After months of heated rhetoric, the threat of a conflict with Iran over its nuclear program seems to be subsiding.
According to one Obama administration official, “We are in a period now where the combination of diplomacy and pressure is giving us a window.” We’ll all know better later this month when talks resume in Baghdad. Iranian Foreign Minister Ali Akbar Salehi appears optimistic. “At the Baghdad meeting,” he told reporters, “I see more progress.”
So the good news is, at least in the short run, that there’s hope of avoiding conflict.
But before we start celebrating we need to recognize that little has changed, including Iran’s desire to become a nuclear power.
Like virtually everyone else, I don’t think Iran should have nuclear weapons. But what I think is unimportant. It is important, however, to understand the Iranian regime’s rationale for pursuing them — and why they’re unlikely to abandon that pursuit, no matter what we offer in exchange.
In the view of Iran’s ruling clerics, it is not irrational to see their country as the Muslim world’s regional counterweight to U.S. ally Israel, which is presumed to have not only a nuclear capability, but as many as 100 nuclear warheads.
So what’s the United States to do?
President Obama already has declared, “I do not have a policy of containment; I have a policy to prevent Iran from obtaining a nuclear weapon.” That means if diplomacy doesn’t work — and it probably won’t — the only option the president has left himself is military force.
While advocates of military force acknowledge that taking out Iran’s nuclear program wouldn’t be as “easy” as Israel’s 1981 attack on Iraq’s Osirak nuclear facility, which prevented Saddam Hussein from developing a nuclear warhead, they may underestimate the complexity of such an operation.
Iran’s nuclear program doesn’t consist of a single target, but perhaps as many as several hundred targets. Some of these are near heavily populated areas. And some buried deep underground in hardened bunkers.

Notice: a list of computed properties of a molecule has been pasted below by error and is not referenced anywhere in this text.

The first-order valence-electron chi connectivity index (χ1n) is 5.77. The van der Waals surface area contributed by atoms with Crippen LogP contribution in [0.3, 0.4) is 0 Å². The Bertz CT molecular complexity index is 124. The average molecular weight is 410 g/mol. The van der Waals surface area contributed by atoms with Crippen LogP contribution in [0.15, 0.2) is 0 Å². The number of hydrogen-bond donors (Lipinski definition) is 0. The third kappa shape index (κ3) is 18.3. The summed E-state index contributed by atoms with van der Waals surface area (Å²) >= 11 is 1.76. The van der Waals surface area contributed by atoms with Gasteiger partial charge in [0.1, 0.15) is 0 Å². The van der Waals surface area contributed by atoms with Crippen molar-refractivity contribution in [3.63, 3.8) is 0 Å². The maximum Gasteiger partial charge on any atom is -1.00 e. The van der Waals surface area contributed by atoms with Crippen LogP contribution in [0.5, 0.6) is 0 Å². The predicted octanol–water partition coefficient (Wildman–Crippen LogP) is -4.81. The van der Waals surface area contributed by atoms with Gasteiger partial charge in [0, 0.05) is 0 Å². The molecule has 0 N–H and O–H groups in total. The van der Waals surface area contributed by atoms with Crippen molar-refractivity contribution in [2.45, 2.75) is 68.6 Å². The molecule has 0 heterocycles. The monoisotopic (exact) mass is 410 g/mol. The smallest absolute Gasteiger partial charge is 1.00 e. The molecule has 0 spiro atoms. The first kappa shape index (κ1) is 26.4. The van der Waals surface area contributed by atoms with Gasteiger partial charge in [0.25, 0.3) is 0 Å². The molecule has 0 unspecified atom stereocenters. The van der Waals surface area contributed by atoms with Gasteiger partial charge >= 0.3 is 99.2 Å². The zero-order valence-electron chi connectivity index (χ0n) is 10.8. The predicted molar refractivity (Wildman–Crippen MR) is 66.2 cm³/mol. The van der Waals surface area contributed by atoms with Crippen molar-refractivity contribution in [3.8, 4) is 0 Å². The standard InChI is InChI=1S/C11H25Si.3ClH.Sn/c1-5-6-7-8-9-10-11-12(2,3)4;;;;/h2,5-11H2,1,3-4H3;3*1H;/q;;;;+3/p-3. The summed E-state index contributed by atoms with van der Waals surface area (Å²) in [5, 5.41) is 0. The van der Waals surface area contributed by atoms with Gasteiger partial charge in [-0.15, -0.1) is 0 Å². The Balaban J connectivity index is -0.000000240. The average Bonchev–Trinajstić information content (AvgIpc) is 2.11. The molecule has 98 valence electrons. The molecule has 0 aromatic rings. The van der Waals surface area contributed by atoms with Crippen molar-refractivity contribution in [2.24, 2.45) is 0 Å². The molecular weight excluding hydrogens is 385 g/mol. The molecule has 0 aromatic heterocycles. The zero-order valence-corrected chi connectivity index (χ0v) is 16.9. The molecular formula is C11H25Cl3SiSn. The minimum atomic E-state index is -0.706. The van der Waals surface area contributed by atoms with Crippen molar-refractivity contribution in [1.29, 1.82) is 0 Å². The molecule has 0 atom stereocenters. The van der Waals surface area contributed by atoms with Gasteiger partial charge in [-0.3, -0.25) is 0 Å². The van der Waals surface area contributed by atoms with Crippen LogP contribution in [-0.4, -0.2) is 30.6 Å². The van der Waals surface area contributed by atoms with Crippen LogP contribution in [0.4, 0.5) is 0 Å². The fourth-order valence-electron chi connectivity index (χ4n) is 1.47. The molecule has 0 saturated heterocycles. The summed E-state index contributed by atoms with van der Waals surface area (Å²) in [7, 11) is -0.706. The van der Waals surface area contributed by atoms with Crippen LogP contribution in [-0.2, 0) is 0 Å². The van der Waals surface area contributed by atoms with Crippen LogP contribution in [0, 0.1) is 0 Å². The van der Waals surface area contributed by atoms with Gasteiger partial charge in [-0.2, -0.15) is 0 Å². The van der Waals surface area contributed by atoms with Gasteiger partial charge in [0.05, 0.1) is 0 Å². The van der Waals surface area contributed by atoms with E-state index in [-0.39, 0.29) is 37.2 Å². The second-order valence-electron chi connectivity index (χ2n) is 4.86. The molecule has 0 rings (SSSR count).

The U.S. military is capable of conducting such an attack, but it would be a massive undertaking. And there would never be absolute, 100 percent certainty that all the targets were destroyed.
Iran, of course, wouldn’t sit idly by during or after such an attack. While direct retaliation against the United States is beyond Iran’s capability, attacking U.S. targets in Iraq and Afghanistan is not. Iran also could try to close or disrupt shipping traffic in the Strait of Hormuz, which carries some 20 percent of the world’s oil. Or it might choose to attack Israel, perhaps triggering a wider regional conflict. Finally, Iran could resort to terrorism as a response — figuring it has little to lose.
But none of this really is necessary. While a nuclear-armed Iran would be no cause for celebration — and would complicate our national security strategy (and seriously complicate Israel’s) — the fact is: The United States and its allies could live with a nuclear Iran.
After all, there are few nuttier regimes in the world than North Korea’s — and a nuclear North Korea has not resulted in Armageddon.
The reality is that unless the mullahs in Tehran are suicidal — and they don’t appear to be — Iran is no more likely to use a nuclear weapon than North Korea.
Why? Because the vastly superior and far-more capable U.S. nuclear arsenal would serve as a powerful deterrent, as would Israel’s unacknowledged nuclear arsenal, which is backstopped with an increasingly sophisticated missile defense system. In short, the mullahs would risk total destruction if they launched a nuke.
The U.S. nuclear arsenal has successfully deterred the likes of Joseph Stalin and Mao Tse-Tung in the past — both of whom were considered “crazy” in their time. It has prevented North Korea’s seemingly irrational leaders from doing the unthinkable. There’s little reason to believe that Iran’s blustery President Mahmoud Ahmadinejad, and the ruling mullahs, are any more anxious to see their country destroyed.
Of course, there would be risks involved with Iran eventually becoming a nuclear power. But those risks are more manageable than the risks associated with trying to destroy its nuclear program.
• Pena is a Washington-based senior fellow with the Independent Institute